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I have three classes that work together to do one function (from the perspective of the rest of my program). There is a little bit of set up between them, so, to make it easier for the rest of my program, I grouped them into:

  • ListManager: object, which initializes them to the right values when it is constructed. The three objects it stores are:

    • Timer:
    • TriggerManager: basically a wrapper around an ArrayList that manages Trigger objects
    • CueList: a linked list with the usual getters and setters that come with that.

Since the rest of my program is only interacting/referencing the TriggerManager class, should I write wrapper methods for the objects it manages?

  1. So should I make ListManager.add(Cue c) as a wrapper for CueList.add(Cue c).
  2. OR should I just add getters for the three objects and let the rest of my program use that to manipulate them.

I tend to think that the later option is far more maintainable, but at the same time, the code produced if I make the wrapper just seems... prettier...

What's the best practice in situations like this?

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I reformatted your example a bit, to help visually clarify it; however, I think there might be a couple points that need to be technically sorted out in your example. Is the ListManager actually the TriggerManager, and should the second of three items being stored, the TriggerManager, instead be a Trigger? – JustinC Jun 8 '13 at 5:59
Why is the latter option far more maintainable? I'm not an expert by any means, but the former seems like the natural choice for me. – Steve P. Jun 8 '13 at 16:40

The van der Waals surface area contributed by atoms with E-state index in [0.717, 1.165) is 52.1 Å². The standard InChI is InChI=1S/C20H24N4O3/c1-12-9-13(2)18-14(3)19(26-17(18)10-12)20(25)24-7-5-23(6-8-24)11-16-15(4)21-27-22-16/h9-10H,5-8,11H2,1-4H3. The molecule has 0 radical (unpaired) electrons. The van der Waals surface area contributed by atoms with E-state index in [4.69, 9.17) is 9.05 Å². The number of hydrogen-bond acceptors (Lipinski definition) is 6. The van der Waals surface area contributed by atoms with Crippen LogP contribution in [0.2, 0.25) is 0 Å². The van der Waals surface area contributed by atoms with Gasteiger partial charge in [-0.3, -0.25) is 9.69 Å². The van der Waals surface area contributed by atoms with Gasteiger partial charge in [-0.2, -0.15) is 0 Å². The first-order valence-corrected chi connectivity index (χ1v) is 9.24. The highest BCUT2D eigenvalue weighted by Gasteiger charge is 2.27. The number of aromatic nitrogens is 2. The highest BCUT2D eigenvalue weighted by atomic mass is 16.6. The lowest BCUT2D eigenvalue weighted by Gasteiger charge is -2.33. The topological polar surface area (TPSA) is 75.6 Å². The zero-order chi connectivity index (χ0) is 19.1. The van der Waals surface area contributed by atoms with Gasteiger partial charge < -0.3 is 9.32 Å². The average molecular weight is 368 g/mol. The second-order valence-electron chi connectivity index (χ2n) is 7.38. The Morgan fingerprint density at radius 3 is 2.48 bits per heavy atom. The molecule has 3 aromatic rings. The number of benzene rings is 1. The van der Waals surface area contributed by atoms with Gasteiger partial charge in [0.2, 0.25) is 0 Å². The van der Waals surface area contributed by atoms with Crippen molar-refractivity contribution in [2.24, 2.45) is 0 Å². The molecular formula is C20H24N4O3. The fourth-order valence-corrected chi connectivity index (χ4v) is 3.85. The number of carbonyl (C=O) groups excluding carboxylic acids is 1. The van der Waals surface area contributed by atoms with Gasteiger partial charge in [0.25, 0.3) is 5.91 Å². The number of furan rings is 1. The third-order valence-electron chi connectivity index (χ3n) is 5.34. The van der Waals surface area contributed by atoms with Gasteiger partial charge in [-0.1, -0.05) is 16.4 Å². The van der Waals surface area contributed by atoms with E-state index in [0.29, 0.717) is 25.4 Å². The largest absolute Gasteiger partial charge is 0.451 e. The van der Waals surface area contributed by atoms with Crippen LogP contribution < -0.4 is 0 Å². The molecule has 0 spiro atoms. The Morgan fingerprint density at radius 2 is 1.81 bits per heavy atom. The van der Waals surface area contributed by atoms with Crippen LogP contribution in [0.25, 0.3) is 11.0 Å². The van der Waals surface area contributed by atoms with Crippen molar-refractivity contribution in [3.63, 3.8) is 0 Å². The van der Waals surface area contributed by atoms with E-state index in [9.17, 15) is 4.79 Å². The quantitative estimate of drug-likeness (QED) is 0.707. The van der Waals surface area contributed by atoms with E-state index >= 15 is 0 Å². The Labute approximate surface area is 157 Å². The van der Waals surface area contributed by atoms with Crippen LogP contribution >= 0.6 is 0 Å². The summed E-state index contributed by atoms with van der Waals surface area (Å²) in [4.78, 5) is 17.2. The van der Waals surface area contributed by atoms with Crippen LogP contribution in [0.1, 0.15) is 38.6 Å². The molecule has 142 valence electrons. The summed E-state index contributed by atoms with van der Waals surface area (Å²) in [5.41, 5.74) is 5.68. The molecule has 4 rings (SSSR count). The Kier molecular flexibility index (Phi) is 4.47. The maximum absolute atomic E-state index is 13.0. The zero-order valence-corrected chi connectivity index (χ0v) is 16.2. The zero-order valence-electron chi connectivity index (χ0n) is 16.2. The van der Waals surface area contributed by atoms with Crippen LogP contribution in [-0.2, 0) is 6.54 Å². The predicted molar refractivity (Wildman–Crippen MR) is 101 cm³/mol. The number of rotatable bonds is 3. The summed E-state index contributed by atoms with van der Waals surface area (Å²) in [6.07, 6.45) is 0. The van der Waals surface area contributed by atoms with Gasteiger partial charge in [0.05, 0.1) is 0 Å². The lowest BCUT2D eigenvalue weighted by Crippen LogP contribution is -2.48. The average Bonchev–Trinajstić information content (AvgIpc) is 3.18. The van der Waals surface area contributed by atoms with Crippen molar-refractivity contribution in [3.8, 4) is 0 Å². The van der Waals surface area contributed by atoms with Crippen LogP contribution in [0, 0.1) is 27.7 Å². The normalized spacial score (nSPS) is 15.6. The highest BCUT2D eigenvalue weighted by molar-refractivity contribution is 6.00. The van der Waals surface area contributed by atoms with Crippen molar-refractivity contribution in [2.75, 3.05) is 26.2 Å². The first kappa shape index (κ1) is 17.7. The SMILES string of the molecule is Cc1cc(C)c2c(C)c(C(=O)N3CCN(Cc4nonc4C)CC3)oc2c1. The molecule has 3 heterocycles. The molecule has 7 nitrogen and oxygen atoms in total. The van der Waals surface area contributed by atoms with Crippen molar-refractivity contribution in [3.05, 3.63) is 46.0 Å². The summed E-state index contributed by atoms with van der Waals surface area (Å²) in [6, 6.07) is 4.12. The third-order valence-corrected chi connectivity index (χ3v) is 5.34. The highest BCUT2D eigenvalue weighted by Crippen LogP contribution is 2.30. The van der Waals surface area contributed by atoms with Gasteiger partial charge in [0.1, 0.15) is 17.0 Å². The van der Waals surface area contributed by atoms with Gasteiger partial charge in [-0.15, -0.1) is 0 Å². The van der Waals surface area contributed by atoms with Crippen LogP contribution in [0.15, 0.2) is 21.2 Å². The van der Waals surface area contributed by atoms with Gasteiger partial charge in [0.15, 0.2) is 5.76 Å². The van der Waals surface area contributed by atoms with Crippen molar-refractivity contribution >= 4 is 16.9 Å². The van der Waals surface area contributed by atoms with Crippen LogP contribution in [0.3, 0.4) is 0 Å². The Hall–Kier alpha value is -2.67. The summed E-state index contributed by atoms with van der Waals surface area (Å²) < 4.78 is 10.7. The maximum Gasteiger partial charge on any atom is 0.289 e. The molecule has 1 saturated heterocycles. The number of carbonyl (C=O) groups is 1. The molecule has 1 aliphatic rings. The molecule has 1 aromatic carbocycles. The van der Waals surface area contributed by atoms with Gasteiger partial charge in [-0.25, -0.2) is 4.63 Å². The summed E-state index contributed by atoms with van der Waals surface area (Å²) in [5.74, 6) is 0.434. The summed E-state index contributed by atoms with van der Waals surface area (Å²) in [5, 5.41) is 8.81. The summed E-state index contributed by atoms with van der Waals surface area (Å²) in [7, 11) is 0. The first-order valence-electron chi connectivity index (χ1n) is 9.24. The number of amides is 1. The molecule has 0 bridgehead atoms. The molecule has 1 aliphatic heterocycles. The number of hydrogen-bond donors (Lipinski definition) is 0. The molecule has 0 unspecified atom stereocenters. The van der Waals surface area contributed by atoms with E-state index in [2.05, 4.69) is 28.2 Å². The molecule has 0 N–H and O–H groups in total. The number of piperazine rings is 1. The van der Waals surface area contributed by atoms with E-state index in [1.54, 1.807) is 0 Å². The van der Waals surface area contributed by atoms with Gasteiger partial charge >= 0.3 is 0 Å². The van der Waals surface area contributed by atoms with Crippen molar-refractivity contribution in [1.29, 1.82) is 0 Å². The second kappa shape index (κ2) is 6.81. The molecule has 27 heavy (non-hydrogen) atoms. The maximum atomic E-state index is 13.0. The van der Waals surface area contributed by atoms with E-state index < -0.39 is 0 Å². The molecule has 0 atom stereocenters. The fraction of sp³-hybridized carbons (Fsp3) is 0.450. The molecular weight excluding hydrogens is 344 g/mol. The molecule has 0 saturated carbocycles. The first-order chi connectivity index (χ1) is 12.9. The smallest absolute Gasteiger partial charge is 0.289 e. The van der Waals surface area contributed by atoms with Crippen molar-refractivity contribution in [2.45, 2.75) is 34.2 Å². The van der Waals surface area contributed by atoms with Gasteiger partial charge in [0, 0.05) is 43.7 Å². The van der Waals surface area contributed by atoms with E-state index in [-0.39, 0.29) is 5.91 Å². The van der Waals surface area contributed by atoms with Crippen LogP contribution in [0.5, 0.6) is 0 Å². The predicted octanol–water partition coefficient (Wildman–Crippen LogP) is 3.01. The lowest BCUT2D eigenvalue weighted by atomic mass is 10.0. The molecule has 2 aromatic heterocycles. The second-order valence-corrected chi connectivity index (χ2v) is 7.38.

@SteveP. Because every time I add another method to one of the classes or change an argument, I'll need to update the other class as well. – sinθ Jun 8 '13 at 17:26
@MikeG, okay, that makes sense. What exactly do you mean by "getters?" – Steve P. Jun 8 '13 at 17:30
@SteveP. As in "Getters and Setters"? It just means ways of accessing instance variables through methods. – sinθ Jun 8 '13 at 17:37

1 Answer 1

It depends on the kind of abstraction you want to achieve with your ListManager. If your ListManager is just a data tuple of 3 independent objects, the "wrapper" approach is pointless. If it provides an abstraction on it's own, because the the 3 objects are not independent from each other, then you should use specific accessor methods.

For example, do you want the rest of your program to get full control over the ListManager.CueList? And does this not introduce any specific pitfalls for the user of your ListManager? Then add a public getter for the CueList.

Or is it better when the rest of your program gets only restricted access to ListManager.CueList (for example, to allow only a specific subset of the CueList methods to be called like CueList.add)? Might this prevent any unintentional errors? For example, must CueList.add be always called in conjunction with some additional operations? Then use the ListManager.add(Cue c) approach.

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